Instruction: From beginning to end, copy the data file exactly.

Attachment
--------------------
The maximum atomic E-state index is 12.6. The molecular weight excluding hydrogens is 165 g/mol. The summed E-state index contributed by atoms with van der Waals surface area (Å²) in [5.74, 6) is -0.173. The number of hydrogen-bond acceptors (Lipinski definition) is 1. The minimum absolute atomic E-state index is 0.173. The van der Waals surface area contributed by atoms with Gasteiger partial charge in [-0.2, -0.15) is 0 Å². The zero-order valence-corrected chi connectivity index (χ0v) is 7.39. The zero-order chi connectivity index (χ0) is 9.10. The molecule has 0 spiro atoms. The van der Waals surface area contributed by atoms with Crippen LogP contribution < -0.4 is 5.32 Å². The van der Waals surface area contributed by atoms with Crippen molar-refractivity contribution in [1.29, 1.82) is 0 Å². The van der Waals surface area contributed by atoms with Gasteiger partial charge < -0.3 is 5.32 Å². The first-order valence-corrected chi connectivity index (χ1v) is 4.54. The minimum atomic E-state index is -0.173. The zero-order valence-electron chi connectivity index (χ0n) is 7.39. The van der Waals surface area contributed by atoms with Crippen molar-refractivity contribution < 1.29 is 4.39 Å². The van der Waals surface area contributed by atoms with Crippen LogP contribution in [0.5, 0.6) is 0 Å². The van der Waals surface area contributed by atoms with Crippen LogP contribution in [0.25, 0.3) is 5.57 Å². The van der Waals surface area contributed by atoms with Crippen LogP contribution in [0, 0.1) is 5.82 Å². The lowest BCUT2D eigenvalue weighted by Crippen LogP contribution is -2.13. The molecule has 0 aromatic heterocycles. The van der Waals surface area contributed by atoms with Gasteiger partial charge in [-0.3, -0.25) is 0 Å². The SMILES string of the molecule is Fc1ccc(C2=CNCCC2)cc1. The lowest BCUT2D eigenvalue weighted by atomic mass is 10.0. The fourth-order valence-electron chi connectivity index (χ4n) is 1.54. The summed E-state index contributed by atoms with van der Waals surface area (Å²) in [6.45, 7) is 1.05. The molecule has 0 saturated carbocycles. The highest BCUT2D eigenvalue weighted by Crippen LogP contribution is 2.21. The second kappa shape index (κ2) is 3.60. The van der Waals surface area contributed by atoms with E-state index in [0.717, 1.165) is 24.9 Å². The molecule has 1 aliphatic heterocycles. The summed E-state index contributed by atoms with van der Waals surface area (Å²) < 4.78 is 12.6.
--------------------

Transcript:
The maximum atomic E-state index is 12.6. The molecular weight excluding hydrogens is 165 g/mol. The summed E-state index contributed by atoms with van der Waals surface area (Å²) in [5.74, 6) is -0.173. The number of hydrogen-bond acceptors (Lipinski definition) is 1. The minimum absolute atomic E-state index is 0.173. The van der Waals surface area contributed by atoms with Gasteiger partial charge in [-0.2, -0.15) is 0 Å². The zero-order valence-corrected chi connectivity index (χ0v) is 7.39. The zero-order chi connectivity index (χ0) is 9.10. The molecule has 0 spiro atoms. The van der Waals surface area contributed by atoms with Crippen LogP contribution < -0.4 is 5.32 Å². The van der Waals surface area contributed by atoms with Crippen molar-refractivity contribution in [1.29, 1.82) is 0 Å². The van der Waals surface area contributed by atoms with Gasteiger partial charge < -0.3 is 5.32 Å². The first-order valence-corrected chi connectivity index (χ1v) is 4.54. The minimum atomic E-state index is -0.173. The zero-order valence-electron chi connectivity index (χ0n) is 7.39. The van der Waals surface area contributed by atoms with Crippen molar-refractivity contribution < 1.29 is 4.39 Å². The van der Waals surface area contributed by atoms with Crippen LogP contribution in [0.5, 0.6) is 0 Å². The van der Waals surface area contributed by atoms with Crippen LogP contribution in [0.25, 0.3) is 5.57 Å². The van der Waals surface area contributed by atoms with Crippen LogP contribution in [0, 0.1) is 5.82 Å². The lowest BCUT2D eigenvalue weighted by Crippen LogP contribution is -2.13. The molecule has 0 aromatic heterocycles. The van der Waals surface area contributed by atoms with Gasteiger partial charge in [-0.3, -0.25) is 0 Å². The SMILES string of the molecule is Fc1ccc(C2=CNCCC2)cc1. The lowest BCUT2D eigenvalue weighted by atomic mass is 10.0. The fourth-order valence-electron chi connectivity index (χ4n) is 1.54. The summed E-state index contributed by atoms with van der Waals surface area (Å²) in [6.45, 7) is 1.05. The molecule has 0 saturated carbocycles. The highest BCUT2D eigenvalue weighted by Crippen LogP contribution is 2.21. The second kappa shape index (κ2) is 3.60. The van der Waals surface area contributed by atoms with E-state index in [0.717, 1.165) is 24.9 Å². The molecule has 1 aliphatic heterocycles. The summed E-state index contributed by atoms with van der Waals surface area (Å²) < 4.78 is 12.6.